A Trans-theoretical Training Designed to Promote Understanding & Management of Countertransference for Trainee Therapists

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    • 00:14

      CLAIRE CARTWRIGHT: Hello.My name is Claire Cartwright.I'm an associate professor in the School of Psychologyat the University of Oakland, and Ihave the privilege of teaching in a Doctor of ClinicalPsychology program that trains young clinical psychologists.Today, I'm going to be talking about countertransference

    • 00:34

      CLAIRE CARTWRIGHT [continued]: and a training-- aspects of a training--that I've developed to assist traineesand also therapists to understand and managetheir countertransference.Before talking about that, we should reallytalk about definitions of countertransference.There is some debate in this area,but the common theme running through the different

    • 00:56

      CLAIRE CARTWRIGHT [continued]: definitions is that therapists can have and do oftenhave emotional reactions to their clients.We can think of countertransferenceactually as a cognitive effect of reactions.These include thoughts and feelingsthat a therapist has toward the client, maybe the client'sproblem, perhaps therapy as it's evolving,

    • 01:20

      CLAIRE CARTWRIGHT [continued]: and different situations that happen in therapy.And also the important thing about countertransferenceis that it can result in countertransference behaviors,or what psychodynamic therapists have referredto as countertransference enactments,and it sees countertransference behaviors thatare quite problematic for therapy, for the therapist,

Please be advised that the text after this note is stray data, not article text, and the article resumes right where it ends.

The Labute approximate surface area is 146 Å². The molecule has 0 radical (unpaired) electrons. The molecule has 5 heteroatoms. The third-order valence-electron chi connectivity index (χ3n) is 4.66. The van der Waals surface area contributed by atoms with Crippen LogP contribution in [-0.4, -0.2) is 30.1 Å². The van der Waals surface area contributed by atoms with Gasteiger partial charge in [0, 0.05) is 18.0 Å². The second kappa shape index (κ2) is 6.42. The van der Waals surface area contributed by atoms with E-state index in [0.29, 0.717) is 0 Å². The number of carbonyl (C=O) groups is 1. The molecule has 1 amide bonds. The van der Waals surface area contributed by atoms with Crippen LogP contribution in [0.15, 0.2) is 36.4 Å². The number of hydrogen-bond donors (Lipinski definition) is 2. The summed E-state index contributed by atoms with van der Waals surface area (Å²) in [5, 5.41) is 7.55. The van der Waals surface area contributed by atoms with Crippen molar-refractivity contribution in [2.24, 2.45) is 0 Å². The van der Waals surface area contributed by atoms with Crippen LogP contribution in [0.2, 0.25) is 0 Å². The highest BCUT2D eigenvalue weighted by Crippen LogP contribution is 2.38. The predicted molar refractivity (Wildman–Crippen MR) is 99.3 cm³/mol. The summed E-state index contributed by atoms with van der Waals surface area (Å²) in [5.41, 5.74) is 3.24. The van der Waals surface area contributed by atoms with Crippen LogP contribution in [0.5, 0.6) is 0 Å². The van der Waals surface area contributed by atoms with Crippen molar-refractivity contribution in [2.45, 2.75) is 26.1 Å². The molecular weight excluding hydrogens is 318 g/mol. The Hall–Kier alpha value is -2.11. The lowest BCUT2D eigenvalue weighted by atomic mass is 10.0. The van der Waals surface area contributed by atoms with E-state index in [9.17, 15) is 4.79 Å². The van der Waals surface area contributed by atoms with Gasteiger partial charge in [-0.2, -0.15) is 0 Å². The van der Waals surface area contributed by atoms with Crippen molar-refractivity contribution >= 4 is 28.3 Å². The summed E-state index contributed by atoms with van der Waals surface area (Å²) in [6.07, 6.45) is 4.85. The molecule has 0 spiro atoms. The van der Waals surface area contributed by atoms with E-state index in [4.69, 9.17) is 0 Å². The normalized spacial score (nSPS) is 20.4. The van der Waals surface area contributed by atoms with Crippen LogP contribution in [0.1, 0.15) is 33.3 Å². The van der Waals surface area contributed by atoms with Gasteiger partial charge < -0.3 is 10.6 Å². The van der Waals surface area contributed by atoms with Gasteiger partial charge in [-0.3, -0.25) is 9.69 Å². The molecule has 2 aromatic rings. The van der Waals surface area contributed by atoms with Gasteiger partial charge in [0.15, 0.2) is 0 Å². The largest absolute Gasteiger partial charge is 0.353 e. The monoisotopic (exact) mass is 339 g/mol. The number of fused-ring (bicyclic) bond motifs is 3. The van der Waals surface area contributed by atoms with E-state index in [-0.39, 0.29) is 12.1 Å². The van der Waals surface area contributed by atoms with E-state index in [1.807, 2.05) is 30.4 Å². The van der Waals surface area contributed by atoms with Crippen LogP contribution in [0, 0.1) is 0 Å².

• 01:42

      CLAIRE CARTWRIGHT [continued]: and for the client.A recent meta-analysis-- and I've put this in the referencesso you'll be able to read about that--found what psychodynamic therapists have always thought,which is that if we can manage our countertransference,the therapeutic relationship will be protectedand we're likely to have better therapeutic outcomes.

    • 02:05

      CLAIRE CARTWRIGHT [continued]: On the other hand, therapists whohave difficulty managing their countertransference,perhaps generally or maybe to specific clients,will have poor therapy outcomes.So it's really important to be able to manageour countertransference and thereby strengthenthe therapeutic relationship.Research has also shown that if we

    • 02:28

      CLAIRE CARTWRIGHT [continued]: can be aware of our countertransferencein combination with having a way of understandingor conceptualizing countertransference--sometimes people refer to having a theoretical framework--then we're in a much stronger positionto manage countertransference.I've developed a training to help people

    • 02:48

      CLAIRE CARTWRIGHT [continued]: be aware of their countertransferenceto have a way of understanding their countertransferenceand thereby to be able to manage their countertransferencebetter.In designing this training, I wantedto make it accessible to traineesand to therapists from all different approaches.Countertransference has come out of psychodynamic therapy,as you will be aware, and it's somewhat

    • 03:09

      CLAIRE CARTWRIGHT [continued]: been neglected in approaches like CBT.So I've designed a method that is accessible to CBT therapistsand hopefully to therapists from a broad range of approaches.Now this is a study that was published in 2014.In this study, we engaged 54 clinical psychology trainees

    • 03:33

      CLAIRE CARTWRIGHT [continued]: in the study of countertransference.And they were asked to write about their countertransferencereactions that they had had toward a clientin a previous period of time.They were asked to write about a particular reaction, what theywere thinking and feeling, what was happening in the therapysituation, what the client was doing,